“The software I use is essentially designed to make images that are intended to seduce and sell products, and so I work complicity with this.” Jonathan Monaghan’s sumptuous CGI creations sum up the visual allure and troubling politics of material indulgence in the modern age, as CCTV cameras and riot gear are dolled up as opulent luxuries.

Disco Beast, 2016

You have worked consistently with CGI to create the detailed worlds of your films and still images. What appeals to you about building in the digital world, and where did your interest in these tools develop?

My interest with these tools developed when I was a teenager. I would design environments for video games and share them online in so-called “modding” communities. This led to more advanced 3D modelling and animation software, and I become really enthralled by the possibility of limitless image creation that it offered.

The worlds that you create are remarkably detailed, full of absurdist and surreal combinations of bodies, buildings and objects. They are at once familiar and yet alien; what are your intentions in creating this distancing effect on reality as we know it?

The works create something photorealistic, but then have these surreal and unexpected moments. It’s an arresting dissonance, one that I think can help raise some critical awareness about our increasing inability to distinguish reality from fiction. It’s like a dream, where things we recognise and know become conflated and meanings are interchangeable.

Police State Condo, 2016
Police State Condo, 2016

In particular, the buildings and architecture are meticulously constructed in CGI, drawing upon everything from frothy baroque to vernacular shopping malls. Do you have a particular interest in architecture, and why?

I grew up in a housing project in Rockaway Beach, Queens, and the entire skyline of Manhattan always loomed in the distance; it means that architecture has always infected my dreams. I think architecture historically has always tried to embody the often ill-conceived notions of utopia within its own era. Baroque or rococo, with their ostentatious decadence, reflect imperialistic tendencies and extreme wealth disparity. Today, in the digital age, you have clinical glass condos that are totally dehumanized and cold. As Italo Calvino writes in Invisible Cities (1972): “Cities, like dreams, are made of desires and fears… their rules are absurd, their perspectives deceitful, and everything conceals something else.”

Luxury items are a recurring motif in your work, placed in a dystopian environment where they take on a darker tone. Do you find humour in this alternative take on luxury, or is there something more sinister at play?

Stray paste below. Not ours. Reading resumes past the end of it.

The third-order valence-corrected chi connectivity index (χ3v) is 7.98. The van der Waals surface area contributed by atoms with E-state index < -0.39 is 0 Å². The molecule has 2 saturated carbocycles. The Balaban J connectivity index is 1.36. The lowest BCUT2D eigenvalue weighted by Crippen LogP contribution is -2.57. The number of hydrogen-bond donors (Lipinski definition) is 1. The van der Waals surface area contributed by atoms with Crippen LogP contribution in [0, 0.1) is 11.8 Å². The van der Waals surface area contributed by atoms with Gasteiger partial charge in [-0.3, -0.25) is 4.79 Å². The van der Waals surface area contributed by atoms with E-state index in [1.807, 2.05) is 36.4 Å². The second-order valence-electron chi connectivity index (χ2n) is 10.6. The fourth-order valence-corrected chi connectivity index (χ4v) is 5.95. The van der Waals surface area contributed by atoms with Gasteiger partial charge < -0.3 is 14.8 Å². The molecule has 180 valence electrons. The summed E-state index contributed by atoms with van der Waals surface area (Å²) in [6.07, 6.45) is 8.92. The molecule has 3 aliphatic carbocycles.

Growing up in New York I witnessed much of the city turn into a fortress for the rich. I also began making art right around the 2007–8 financial crisis, and dread about wealth disparity, as well as a critical anxiety about the shaky foundations of a materialistic and capitalistic society, permeates my work. It is a very millennial worldview!

“The works create something photorealistic, but then have these surreal and unexpected moments”

The slick, clean visual style of your films speaks to the way in which luxury products are promoted and sold, whether in the promotion of real estate or the marketing of a super-yacht. Where do you find inspiration for this, and what are the challenges of producing work of this level?

I do find inspiration oddly enough in advertisements in luxury lifestyle magazines, and much of my work directly references their cold and glossy yet strangely seductive aesthetics. In fact, the software I use is essentially designed to make images that are intended to seduce and sell products, and so I work complicity with this. I think these aesthetics say something rather illuminating about our desires and aspirations in the digital age.

Escape Pod, 2015

Using CGI means that you do not rely on traditional filmmaking tools. What is your relationship to cinema in the context of your work?

I like to think of my video installations as somewhere between cinema and a video game. They have no beginning or end, no cuts or edits, yet they rely very much on cinematic compositions.

You have also worked recently with sculpture, using digital fabrication tools to produce pieces from marble sourced in Italy. What appeals to you about experimenting with sculpture?

I recently began working in marble using digital fabrication processes, creating organic forms that appear like animals entombed in a skin suggestive of a leather couch, with 3D-printed gold-plated ornamentation affixed to the marble surface that specifically recall the style of a Chesterfield couch. These works are a study in contrasts, both natural and synthetic, virtual and physical, historic and alien.

  • AfterFaberge2
  • AfterFaberge1

Moving between physical and digital formats in this way highlights the connections between the two, whereby our digital or online lives inevitably influence our everyday physical reality. How do you perceive the overlap or disconnect between the physical and the digital?

The overlap is certainly blurry and difficult to pinpoint, but creating art in this ambiguous space is somehow empowering. Taking creative ownership of digital technology can help us gain some critical awareness and maybe overcome its many shortcomings.

 

This feature originally appeared in issue 36

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